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United States Court of Appeals, Federal Circuit.



Decided: March 15, 2021

Before Moore, Schall, and Taranto, Circuit Judges. Penny J. Reynolds, Jackson, KY, pro se. Katherine Michelle Smith, Office of the General Counsel, United States Merit Systems Protection Board, Washington, DC, for respondent. Also represented by Tristan L. Leavitt.

Penny Reynolds appeals a final decision of the Merit Systems Protection Board dismissing her appeal as untimely filed without a showing of good cause for the delay. Reynolds v. Office of Pers. Mgmt., No. CH-0841-20-0198-I-1, 2020 WL 1915789 (M.S.P.B. Apr. 17, 2020). Ms. Reynolds argues that the Board failed to consider the merits of her case seeking recalculation of her income for purposes of receiving disability benefits. Because the Board did not abuse its discretion in considering whether Ms. Reynolds had good cause for her belated filing, we affirm.


On January 29, 2019, the Office of Personnel Management (OPM) sent Ms. Reynolds an initial decision letter informing her she was no longer eligible for her disability retirement benefits because she exceeded statutory income limits. OPM informed Ms. Reynolds that she had 30 days from the date of the initial decision letter to request reconsideration.

On April 5, 2019, Ms. Reynolds requested reconsideration, citing a variety of reasons for missing the 30-day deadline. OPM dismissed that request as untimely and informed Ms. Reynolds that she could appeal within 30 days.

Ms. Reynolds appealed to the Board on February 3, 2020. That same day, the Board issued a Timeliness Order giving Ms. Reynolds 10 days to file evidence or argument showing she appealed on time or had good cause for her delay. Ms. Reynolds never responded, so an administrative judge granted OPM's motion to dismiss. On May 22, 2020, the administrative judge's decision became the final Board decision. Ms. Reynolds appeals. We have jurisdiction under 28 U.S.C. § 1295(a)(9).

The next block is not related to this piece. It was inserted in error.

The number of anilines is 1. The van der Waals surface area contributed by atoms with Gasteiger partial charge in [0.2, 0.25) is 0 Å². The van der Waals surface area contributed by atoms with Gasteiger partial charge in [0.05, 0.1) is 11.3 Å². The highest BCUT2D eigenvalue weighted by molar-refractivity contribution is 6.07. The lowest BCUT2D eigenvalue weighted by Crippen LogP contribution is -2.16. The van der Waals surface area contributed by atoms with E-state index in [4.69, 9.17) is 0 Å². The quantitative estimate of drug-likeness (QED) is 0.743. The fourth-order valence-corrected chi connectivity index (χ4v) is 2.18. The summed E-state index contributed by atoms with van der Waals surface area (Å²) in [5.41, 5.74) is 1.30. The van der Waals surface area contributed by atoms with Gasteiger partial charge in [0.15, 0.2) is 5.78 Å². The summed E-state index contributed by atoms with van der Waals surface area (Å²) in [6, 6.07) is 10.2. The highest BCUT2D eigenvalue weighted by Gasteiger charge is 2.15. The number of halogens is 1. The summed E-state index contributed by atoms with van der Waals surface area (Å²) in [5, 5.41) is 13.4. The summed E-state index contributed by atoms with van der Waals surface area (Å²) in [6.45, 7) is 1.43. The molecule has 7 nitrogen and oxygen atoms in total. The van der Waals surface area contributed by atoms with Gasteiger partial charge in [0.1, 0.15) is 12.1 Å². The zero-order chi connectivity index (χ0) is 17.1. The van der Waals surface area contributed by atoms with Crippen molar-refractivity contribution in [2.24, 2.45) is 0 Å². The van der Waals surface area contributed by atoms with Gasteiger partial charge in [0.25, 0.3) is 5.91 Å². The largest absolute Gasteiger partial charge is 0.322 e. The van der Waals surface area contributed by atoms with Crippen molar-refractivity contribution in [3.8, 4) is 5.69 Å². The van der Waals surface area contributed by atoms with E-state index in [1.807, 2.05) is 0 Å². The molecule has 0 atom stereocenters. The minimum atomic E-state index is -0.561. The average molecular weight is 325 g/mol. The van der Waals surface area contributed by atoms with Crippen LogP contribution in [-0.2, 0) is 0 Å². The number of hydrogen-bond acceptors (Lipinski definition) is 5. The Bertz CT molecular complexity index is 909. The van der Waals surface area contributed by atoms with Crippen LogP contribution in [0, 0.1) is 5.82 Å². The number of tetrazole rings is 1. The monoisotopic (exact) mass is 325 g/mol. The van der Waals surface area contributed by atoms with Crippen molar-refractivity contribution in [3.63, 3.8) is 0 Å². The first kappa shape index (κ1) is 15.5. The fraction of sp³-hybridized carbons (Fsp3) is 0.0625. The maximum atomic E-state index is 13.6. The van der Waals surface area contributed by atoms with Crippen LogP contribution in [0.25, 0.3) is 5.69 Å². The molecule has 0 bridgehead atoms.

“We review the Board's good cause determination for abuse of discretion.” Kerr v. Merit Sys. Prot. Bd., 908 F.3d 1307, 1311 (Fed. Cir. 2018) (citing Herring v. Merit Sys. Prot. Bd., 778 F.3d 1011, 1013 (Fed. Cir. 2015)). “If a party does not submit an appeal within the time set by statute, regulation, or order of a judge, it will be dismissed as untimely filed unless a good reason for the delay is shown.” 5 C.F.R. § 1201.22(c). To show good reason for delay, the appellant must show she exercised “diligence or ordinary prudence” under the circumstances. Kerr, 908 F.3d at 1311 (quoting Mendoza v. Merit Sys. Prot. Bd., 966 F.2d 650, 653 (Fed. Cir. 1992) (en banc)).

We discern no abuse of discretion in the Board's determination that Ms. Reynolds failed to show good cause for her delay in appealing OPM's dismissal. Ms. Reynolds filed her appeal nine months late and never responded to the Board's Timeliness Order requiring her to file evidence or argument showing good cause. The Board explained that “failure to follow straightforward instructions, and failure to file in accordance with such unambiguous instructions, constitute[d] failure to exercise due diligence or ordinary prudence.” S.A. 5. The Board did not abuse its discretion in dismissing Ms. Reynolds’ untimely appeal.


Accordingly, we affirm the decision of the Board.



No costs.

Per Curiam.

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Docket No: 2020-2021

Decided: March 15, 2021

Court: United States Court of Appeals, Federal Circuit.

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